Celebrated on March 2nd
St Chad was the first bishop of Mercia and Lindsay at Lichfield. Born in Northumbria in the 7th century, he was a pupil of St Aidan at Lindisfarne, who sent him to Ireland for part of his education. He later became abbot of Lastingham in Yorkshire, but was then called to be bishop of York. In 669 St Theodore of Canterbury judged him to have been irregularly consecrated. Chad accepted the decision and humbly went back to his monastery. Theodore was so impressed by his character he made him bishop of Mercia with his see at Lichfield.
St Chad lived only three years longer, but during that time, according to Bede: “he administered his diocese in great holiness of life, following the example of the ancient fathers.”
St Chad always travelled on foot, until Archbishop Theodore insisted that he rode a horse. He founded a monastery in Lincolnshire, probably at Barrow upon Humber and another near Lichfield Cathedral. He died on this day in 672 and was very soon venerated as a saint. There were many reports of healings at his tomb which became a popular centre for pilgrimage.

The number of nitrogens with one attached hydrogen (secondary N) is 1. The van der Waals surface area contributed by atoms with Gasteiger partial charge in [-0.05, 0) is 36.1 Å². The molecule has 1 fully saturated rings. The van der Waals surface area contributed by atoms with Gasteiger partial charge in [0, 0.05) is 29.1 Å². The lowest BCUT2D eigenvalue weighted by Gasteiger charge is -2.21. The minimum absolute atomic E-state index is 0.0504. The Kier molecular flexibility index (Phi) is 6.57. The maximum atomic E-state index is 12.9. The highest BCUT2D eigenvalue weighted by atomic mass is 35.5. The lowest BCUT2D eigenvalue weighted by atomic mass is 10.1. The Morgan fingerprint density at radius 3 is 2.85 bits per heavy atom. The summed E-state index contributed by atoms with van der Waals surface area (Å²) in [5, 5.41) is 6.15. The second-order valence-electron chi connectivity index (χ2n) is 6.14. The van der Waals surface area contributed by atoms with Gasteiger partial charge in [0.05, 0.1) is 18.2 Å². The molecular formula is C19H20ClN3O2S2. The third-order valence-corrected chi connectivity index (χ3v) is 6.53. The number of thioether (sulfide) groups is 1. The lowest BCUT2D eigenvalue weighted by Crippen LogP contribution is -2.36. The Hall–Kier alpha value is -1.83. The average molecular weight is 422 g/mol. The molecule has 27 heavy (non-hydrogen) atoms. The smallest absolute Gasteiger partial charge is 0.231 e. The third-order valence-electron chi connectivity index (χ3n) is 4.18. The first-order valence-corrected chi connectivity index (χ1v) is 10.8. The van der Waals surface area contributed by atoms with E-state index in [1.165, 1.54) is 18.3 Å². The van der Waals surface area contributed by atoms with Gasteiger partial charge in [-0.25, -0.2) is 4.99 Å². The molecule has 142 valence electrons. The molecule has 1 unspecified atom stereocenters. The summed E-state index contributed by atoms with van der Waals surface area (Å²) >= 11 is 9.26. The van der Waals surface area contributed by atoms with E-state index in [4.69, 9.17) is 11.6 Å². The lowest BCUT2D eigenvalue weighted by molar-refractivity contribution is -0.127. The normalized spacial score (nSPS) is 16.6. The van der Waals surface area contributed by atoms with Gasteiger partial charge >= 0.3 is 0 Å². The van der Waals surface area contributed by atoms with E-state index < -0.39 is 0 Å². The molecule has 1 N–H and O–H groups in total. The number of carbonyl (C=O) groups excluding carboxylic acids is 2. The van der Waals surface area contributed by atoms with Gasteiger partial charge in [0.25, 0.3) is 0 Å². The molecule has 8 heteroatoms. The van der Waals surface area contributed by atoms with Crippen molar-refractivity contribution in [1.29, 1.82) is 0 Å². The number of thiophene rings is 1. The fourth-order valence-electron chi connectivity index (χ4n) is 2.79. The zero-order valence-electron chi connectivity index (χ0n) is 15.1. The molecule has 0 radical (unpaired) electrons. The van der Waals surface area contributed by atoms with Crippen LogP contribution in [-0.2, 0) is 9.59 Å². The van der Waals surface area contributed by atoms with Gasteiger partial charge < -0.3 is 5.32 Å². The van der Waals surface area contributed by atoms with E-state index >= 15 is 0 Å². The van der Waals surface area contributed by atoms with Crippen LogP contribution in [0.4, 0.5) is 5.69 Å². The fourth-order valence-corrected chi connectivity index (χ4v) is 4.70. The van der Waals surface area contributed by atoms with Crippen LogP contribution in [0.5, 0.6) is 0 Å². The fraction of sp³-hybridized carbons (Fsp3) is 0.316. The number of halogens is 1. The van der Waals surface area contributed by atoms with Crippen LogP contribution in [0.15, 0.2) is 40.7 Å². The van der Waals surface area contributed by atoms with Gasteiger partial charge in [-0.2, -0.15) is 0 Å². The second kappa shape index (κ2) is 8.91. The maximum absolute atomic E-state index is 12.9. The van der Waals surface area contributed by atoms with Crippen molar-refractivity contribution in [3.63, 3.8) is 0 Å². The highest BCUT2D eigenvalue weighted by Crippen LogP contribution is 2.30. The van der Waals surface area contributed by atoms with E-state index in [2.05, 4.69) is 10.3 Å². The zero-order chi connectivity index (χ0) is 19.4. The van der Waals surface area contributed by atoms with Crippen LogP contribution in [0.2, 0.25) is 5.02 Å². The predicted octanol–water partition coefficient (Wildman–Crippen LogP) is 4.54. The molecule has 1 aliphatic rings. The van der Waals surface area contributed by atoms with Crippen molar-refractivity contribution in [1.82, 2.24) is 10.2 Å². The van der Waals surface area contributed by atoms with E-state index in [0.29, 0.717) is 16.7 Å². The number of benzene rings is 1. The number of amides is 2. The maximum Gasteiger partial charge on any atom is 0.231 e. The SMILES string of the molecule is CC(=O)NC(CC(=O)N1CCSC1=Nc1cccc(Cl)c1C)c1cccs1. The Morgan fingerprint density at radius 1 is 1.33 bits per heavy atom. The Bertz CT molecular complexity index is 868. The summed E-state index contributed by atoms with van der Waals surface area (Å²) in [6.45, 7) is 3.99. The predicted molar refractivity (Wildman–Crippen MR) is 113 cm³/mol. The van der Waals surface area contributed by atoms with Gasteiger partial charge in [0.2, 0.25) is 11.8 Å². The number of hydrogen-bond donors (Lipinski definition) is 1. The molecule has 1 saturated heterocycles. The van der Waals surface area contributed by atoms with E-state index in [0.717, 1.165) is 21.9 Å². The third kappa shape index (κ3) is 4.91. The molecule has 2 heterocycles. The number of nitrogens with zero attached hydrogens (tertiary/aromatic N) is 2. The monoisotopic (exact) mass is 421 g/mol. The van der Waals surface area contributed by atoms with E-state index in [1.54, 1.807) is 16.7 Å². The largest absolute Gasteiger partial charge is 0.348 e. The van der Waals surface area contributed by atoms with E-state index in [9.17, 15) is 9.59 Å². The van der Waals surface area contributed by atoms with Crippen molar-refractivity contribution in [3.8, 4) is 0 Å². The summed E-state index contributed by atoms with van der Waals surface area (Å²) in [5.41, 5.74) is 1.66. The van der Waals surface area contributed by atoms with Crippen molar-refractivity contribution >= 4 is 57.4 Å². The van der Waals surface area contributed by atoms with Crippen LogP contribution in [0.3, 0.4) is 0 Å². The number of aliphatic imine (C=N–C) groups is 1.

Several shrines were built to him at the cathedral church of St Peter each more elaborate until the last one, built by the bishop of Lichfield Robert Stretton in the late 1300s. which was decorated in gold and precious jewels.
Rowland Lee, the last Catholic bishop of Lichfield from 1534 - 53, begged Henry VIII to spare the shrine but it was destroyed by reformers. Some bones were later discovered, apparently preserved by recusants. These are now in St Chad’s Catholic Cathedral in Birmingham. They were recently carbon-tested and date to the seventh century.
An illuminated Gospel of St Chad, that probably belonged to the shrine, is now in Lichfield cathedral library. Thirty-nine ancient churches and several wells mainly in the Midlands were dedicated to St Chad. There are also several modern dedications.